‘Kate and John were bound up in each other, and she had never been the same girl since,’ the account ran. That was when her depression started. She also suffered from headaches and insomnia.

But even if they hadn’t been close, it was still an appalling event for a young girl to deal with. Drowning is a horrible way to die. She was evidently a sensitive and creative person. Her imagination must have pictured the scene to her many times as she struggled to process it. That’s one of the curses of having a fertile imagination. We often imagine disasters that haven’t happened yet. But when we have a disaster that already has to work with, it’s almost too much.

Kate was a talented musician as well, which may have explained her closeness to her big brother. Even so, her father had arranged for her to take an office job, snuffing out any musical ambitions she might have had. So, as well as the deaths of her mother and brother, she had also to contend with the death of her dreams.

Then there’s the relationship with her stepmother. The newspaper accounts don’t give much away, probably because the main testimony concerning this comes from Kate’s father, who was the first witness called. He acknowledged differences between Kate and her stepmother, but described them as ‘small’ and ‘nothing serious’. ‘Kate was a good girl, but she desired more freedom and rather resented control’. We can only speculate what form that control might have taken, but there’s a possibility that Andrew Hume was underplaying the differences out of loyalty to his wife. He certainly wouldn’t want to give the impression that she was responsible for Kate’s actions, or that she had pushed a highly-strung girl too hard.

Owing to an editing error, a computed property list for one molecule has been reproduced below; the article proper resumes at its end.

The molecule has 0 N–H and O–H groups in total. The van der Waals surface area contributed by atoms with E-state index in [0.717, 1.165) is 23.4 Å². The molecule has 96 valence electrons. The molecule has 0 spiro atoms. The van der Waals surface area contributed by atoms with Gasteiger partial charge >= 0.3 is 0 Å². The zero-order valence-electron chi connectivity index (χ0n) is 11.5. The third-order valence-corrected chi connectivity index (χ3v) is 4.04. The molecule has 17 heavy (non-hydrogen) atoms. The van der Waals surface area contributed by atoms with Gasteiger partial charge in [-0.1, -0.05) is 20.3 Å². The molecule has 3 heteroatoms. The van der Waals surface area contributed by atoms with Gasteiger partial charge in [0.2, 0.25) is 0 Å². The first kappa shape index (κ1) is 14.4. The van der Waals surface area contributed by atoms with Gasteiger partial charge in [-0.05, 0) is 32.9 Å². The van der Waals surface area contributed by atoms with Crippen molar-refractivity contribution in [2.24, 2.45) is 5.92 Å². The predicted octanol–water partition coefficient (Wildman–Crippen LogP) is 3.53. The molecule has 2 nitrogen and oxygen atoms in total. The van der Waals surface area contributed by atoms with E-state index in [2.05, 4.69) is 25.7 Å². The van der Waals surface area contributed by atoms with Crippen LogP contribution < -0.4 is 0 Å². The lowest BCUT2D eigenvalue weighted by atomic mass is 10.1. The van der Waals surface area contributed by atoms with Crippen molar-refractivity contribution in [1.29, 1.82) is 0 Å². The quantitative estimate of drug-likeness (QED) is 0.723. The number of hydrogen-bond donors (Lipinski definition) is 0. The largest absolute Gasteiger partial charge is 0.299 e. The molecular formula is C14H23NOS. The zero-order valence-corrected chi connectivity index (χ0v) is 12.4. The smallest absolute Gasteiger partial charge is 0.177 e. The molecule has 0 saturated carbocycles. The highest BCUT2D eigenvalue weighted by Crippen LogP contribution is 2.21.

At any rate, Kate was so unhappy at home that she moved out. You might have thought that if she had any issues with her stepmother, being separated from her would have settled them. But depression isn’t as easily cured as that. The feeling that she wasn’t welcome in her own family home must have been incredibly alienating.

Kate herself said she didn’t know why she wrote the letters. In her defence, she cited her brother’s death, her depression and headaches, and the fact that she was unhappy at home. She claimed that she had heard that Grace, the sister she claimed had been mutilated and killed by Germans, was going to the front. (There is no evidence that this was the case, incidentally.) As the Dundee People’s Journal of 2 January 1915 reports: ‘[A]nd in the absence of word from Grace she concluded that she was at the front. [Kate] had read and been told of German atrocities in regard to women. She began to think of the Germans and what they were doing. It got on her nerves… She had got it into her head that Grace was killed. She had no intention of creating a sensation, or to harm her father or stepmother. She fancied that that would be the way her sister would write to her in her last moments.’

I think Kate was a catastrophist. She had imagined the worst possible thing that could happen and had imagined it so deeply and vividly that she had convinced herself that it was true. And so she wrote the letters, perhaps half in a trance, to provide substance for this fantasy. Possibly, originally, the letters were intended to be private documents. Or possibly she had always intended to share them with other people, so that they would become as convinced as she was.

In the forged letter from the fictional Nurse Mullard, Grace’s supposed friend, was the sentence ‘She would be going to meet her Jock.’ An explicit link with her brother who died on the Titanic, which is reinforced by the fact that Kate seems to have come up with the name Mullard because she was thinking of another boy from Dumfries who went down with the Titanic, called Mullins. Somehow, the terrible and extreme fate that her brother had suffered had changed Kate’s reality, which now had to be modified to a reality where beloved brothers drowned at sea. And if that was the reality now, then it was one step from that to a reality where sisters were mutilated and killed by German soldiers.